In this episode, we speak about what causes defensive responses in the workplace. Simple, innocent events can cause unexpectedly strong reactions in our brain. This response – triggered by the amygdala – comes at the same moment our ‘thinking brain’ goes off-line and is no longer available for rational thinking and dealing with emotions. Especially, we speak about what managers can do to respond more constructively to circumstances that trigger our defenses. Caroline shares some of her most powerful tips and insights.
    Like every week I also speak with Els de Maeijer, researcher Communication and Innovation at Fontys University of Applied Science in The Netherlands, who reflects on each episode and puts the insights in context. The podcast ends with practical tips to enhance the clarity of your conversations, in the office and at home.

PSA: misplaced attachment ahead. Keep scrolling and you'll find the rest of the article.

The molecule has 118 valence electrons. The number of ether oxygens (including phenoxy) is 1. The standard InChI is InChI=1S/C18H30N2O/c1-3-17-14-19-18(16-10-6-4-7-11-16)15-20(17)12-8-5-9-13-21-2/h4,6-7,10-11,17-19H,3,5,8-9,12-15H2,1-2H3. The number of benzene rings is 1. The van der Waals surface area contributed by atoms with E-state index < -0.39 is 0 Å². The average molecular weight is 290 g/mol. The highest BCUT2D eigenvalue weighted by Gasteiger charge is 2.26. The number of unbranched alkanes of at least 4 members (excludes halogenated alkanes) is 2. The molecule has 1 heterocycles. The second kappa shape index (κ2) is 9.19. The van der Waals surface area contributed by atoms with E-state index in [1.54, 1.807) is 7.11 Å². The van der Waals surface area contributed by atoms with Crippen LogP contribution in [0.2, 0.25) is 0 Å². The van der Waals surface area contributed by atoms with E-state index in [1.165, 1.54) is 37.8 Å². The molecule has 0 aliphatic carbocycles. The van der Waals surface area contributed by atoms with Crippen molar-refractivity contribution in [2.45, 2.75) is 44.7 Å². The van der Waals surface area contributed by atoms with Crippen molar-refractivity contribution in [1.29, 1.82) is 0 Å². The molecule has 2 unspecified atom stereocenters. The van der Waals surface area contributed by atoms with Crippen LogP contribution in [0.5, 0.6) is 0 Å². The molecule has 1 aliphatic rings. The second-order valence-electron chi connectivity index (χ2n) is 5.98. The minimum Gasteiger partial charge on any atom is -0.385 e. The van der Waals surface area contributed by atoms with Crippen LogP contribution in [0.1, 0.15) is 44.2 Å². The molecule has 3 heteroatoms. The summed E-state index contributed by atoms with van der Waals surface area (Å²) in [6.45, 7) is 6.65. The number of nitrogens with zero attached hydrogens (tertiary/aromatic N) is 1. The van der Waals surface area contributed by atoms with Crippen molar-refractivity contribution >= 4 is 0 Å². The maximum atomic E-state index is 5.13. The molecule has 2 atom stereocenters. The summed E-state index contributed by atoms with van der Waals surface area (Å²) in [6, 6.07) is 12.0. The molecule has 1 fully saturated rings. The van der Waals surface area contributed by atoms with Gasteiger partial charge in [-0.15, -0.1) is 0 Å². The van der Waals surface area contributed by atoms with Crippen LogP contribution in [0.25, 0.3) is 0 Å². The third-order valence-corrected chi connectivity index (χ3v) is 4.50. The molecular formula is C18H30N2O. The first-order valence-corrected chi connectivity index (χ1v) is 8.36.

For more information about Caroline Webb's book How To Have A Good Day, check her facebook (http://facebook.com/CarolineWebbAuthor (facebook.com/CarolineWebbAuthor)) or twitter (caroline_webb_) feeds.

    • 34 min.
    Why it's so hard to listen to others

    Why it's so hard to listen to others

    You think you’re a good listener? There’s a high chance you answered this question with some form of ‘Yes’. We all think we are good listeners. A study among 8.000 American professionals revealed that almost everybody thinks their listening skills are better-than-average. Sure.